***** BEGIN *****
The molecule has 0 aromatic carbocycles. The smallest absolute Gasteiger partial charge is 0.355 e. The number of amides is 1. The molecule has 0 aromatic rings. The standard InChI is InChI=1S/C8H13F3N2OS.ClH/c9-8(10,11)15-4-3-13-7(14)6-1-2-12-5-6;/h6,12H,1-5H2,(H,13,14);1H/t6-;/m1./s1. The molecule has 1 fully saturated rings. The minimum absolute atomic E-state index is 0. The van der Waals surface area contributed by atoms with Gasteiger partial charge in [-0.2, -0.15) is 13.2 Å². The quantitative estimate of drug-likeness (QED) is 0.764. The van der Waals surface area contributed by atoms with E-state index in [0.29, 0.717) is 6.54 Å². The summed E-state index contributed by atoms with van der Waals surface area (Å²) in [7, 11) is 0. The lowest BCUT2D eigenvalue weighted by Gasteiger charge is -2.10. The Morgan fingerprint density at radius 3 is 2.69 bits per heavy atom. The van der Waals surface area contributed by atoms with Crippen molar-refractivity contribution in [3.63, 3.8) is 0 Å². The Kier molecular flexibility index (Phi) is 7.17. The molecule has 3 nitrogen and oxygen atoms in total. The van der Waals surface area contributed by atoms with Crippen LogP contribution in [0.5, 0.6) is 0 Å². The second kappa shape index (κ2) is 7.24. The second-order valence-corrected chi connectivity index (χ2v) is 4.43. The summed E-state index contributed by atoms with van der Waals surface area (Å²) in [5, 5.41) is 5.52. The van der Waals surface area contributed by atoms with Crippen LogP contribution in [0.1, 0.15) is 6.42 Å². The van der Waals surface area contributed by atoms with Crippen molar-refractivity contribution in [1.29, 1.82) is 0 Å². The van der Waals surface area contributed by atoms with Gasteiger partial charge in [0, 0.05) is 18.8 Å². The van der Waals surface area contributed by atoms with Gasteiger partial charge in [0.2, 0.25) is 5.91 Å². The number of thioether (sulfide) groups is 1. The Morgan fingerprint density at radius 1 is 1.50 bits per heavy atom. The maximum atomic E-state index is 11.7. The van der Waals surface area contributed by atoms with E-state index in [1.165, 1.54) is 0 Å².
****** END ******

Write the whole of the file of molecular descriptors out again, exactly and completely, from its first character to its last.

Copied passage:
The molecule has 0 aromatic carbocycles. The smallest absolute Gasteiger partial charge is 0.355 e. The number of amides is 1. The molecule has 0 aromatic rings. The standard InChI is InChI=1S/C8H13F3N2OS.ClH/c9-8(10,11)15-4-3-13-7(14)6-1-2-12-5-6;/h6,12H,1-5H2,(H,13,14);1H/t6-;/m1./s1. The molecule has 1 fully saturated rings. The minimum absolute atomic E-state index is 0. The van der Waals surface area contributed by atoms with Gasteiger partial charge in [-0.2, -0.15) is 13.2 Å². The quantitative estimate of drug-likeness (QED) is 0.764. The van der Waals surface area contributed by atoms with E-state index in [0.29, 0.717) is 6.54 Å². The summed E-state index contributed by atoms with van der Waals surface area (Å²) in [7, 11) is 0. The lowest BCUT2D eigenvalue weighted by Gasteiger charge is -2.10. The Morgan fingerprint density at radius 3 is 2.69 bits per heavy atom. The van der Waals surface area contributed by atoms with Crippen molar-refractivity contribution in [3.63, 3.8) is 0 Å². The Kier molecular flexibility index (Phi) is 7.17. The molecule has 3 nitrogen and oxygen atoms in total. The van der Waals surface area contributed by atoms with Crippen LogP contribution in [0.5, 0.6) is 0 Å². The second kappa shape index (κ2) is 7.24. The second-order valence-corrected chi connectivity index (χ2v) is 4.43. The summed E-state index contributed by atoms with van der Waals surface area (Å²) in [5, 5.41) is 5.52. The van der Waals surface area contributed by atoms with Crippen LogP contribution in [0.1, 0.15) is 6.42 Å². The van der Waals surface area contributed by atoms with Crippen molar-refractivity contribution in [1.29, 1.82) is 0 Å². The van der Waals surface area contributed by atoms with Gasteiger partial charge in [0, 0.05) is 18.8 Å². The van der Waals surface area contributed by atoms with Gasteiger partial charge in [0.2, 0.25) is 5.91 Å². The number of thioether (sulfide) groups is 1. The Morgan fingerprint density at radius 1 is 1.50 bits per heavy atom. The maximum atomic E-state index is 11.7. The van der Waals surface area contributed by atoms with E-state index in [1.165, 1.54) is 0 Å².